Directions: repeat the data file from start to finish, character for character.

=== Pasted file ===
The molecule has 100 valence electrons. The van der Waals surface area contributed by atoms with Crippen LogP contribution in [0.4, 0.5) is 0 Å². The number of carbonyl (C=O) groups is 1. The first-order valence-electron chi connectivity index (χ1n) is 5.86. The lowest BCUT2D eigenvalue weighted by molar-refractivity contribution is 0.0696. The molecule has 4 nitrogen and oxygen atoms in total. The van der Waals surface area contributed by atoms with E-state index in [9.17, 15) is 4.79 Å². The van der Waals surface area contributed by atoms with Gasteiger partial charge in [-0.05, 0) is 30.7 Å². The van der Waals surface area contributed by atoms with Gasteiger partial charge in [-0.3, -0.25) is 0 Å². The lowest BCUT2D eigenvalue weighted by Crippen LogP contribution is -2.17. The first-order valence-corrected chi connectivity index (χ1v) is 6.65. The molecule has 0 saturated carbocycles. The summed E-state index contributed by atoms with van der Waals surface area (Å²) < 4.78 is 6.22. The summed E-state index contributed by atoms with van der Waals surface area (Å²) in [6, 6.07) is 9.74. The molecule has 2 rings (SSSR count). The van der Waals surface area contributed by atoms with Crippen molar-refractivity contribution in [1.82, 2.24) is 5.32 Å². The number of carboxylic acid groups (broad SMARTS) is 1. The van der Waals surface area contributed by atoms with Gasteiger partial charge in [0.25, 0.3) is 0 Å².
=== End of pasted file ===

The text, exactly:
The molecule has 100 valence electrons. The van der Waals surface area contributed by atoms with Crippen LogP contribution in [0.4, 0.5) is 0 Å². The number of carbonyl (C=O) groups is 1. The first-order valence-electron chi connectivity index (χ1n) is 5.86. The lowest BCUT2D eigenvalue weighted by molar-refractivity contribution is 0.0696. The molecule has 4 nitrogen and oxygen atoms in total. The van der Waals surface area contributed by atoms with E-state index in [9.17, 15) is 4.79 Å². The van der Waals surface area contributed by atoms with Gasteiger partial charge in [-0.05, 0) is 30.7 Å². The van der Waals surface area contributed by atoms with Gasteiger partial charge in [-0.3, -0.25) is 0 Å². The lowest BCUT2D eigenvalue weighted by Crippen LogP contribution is -2.17. The first-order valence-corrected chi connectivity index (χ1v) is 6.65. The molecule has 0 saturated carbocycles. The summed E-state index contributed by atoms with van der Waals surface area (Å²) < 4.78 is 6.22. The summed E-state index contributed by atoms with van der Waals surface area (Å²) in [6, 6.07) is 9.74. The molecule has 2 rings (SSSR count). The van der Waals surface area contributed by atoms with Crippen molar-refractivity contribution in [1.82, 2.24) is 5.32 Å². The number of carboxylic acid groups (broad SMARTS) is 1. The van der Waals surface area contributed by atoms with Gasteiger partial charge in [0.25, 0.3) is 0 Å².